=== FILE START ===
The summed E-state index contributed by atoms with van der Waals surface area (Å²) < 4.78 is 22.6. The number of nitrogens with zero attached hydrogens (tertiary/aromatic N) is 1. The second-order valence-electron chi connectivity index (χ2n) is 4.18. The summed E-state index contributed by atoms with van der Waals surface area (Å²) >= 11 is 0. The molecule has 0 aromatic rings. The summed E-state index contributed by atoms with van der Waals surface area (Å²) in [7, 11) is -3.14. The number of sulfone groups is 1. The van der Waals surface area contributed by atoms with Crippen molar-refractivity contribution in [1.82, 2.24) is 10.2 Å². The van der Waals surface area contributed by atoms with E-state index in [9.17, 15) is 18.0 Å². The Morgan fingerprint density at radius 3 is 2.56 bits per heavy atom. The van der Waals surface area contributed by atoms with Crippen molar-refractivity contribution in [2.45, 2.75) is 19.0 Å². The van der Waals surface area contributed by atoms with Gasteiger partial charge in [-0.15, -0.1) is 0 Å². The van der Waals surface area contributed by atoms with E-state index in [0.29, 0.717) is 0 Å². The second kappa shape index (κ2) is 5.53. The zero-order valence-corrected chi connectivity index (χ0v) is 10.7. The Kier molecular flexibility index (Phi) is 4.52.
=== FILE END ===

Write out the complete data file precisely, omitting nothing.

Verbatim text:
The summed E-state index contributed by atoms with van der Waals surface area (Å²) < 4.78 is 22.6. The number of nitrogens with zero attached hydrogens (tertiary/aromatic N) is 1. The second-order valence-electron chi connectivity index (χ2n) is 4.18. The summed E-state index contributed by atoms with van der Waals surface area (Å²) >= 11 is 0. The molecule has 0 aromatic rings. The summed E-state index contributed by atoms with van der Waals surface area (Å²) in [7, 11) is -3.14. The number of sulfone groups is 1. The van der Waals surface area contributed by atoms with Crippen molar-refractivity contribution in [1.82, 2.24) is 10.2 Å². The van der Waals surface area contributed by atoms with E-state index in [9.17, 15) is 18.0 Å². The Morgan fingerprint density at radius 3 is 2.56 bits per heavy atom. The van der Waals surface area contributed by atoms with Crippen molar-refractivity contribution in [2.45, 2.75) is 19.0 Å². The van der Waals surface area contributed by atoms with Gasteiger partial charge in [-0.15, -0.1) is 0 Å². The van der Waals surface area contributed by atoms with E-state index in [0.29, 0.717) is 0 Å². The second kappa shape index (κ2) is 5.53. The zero-order valence-corrected chi connectivity index (χ0v) is 10.7. The Kier molecular flexibility index (Phi) is 4.52.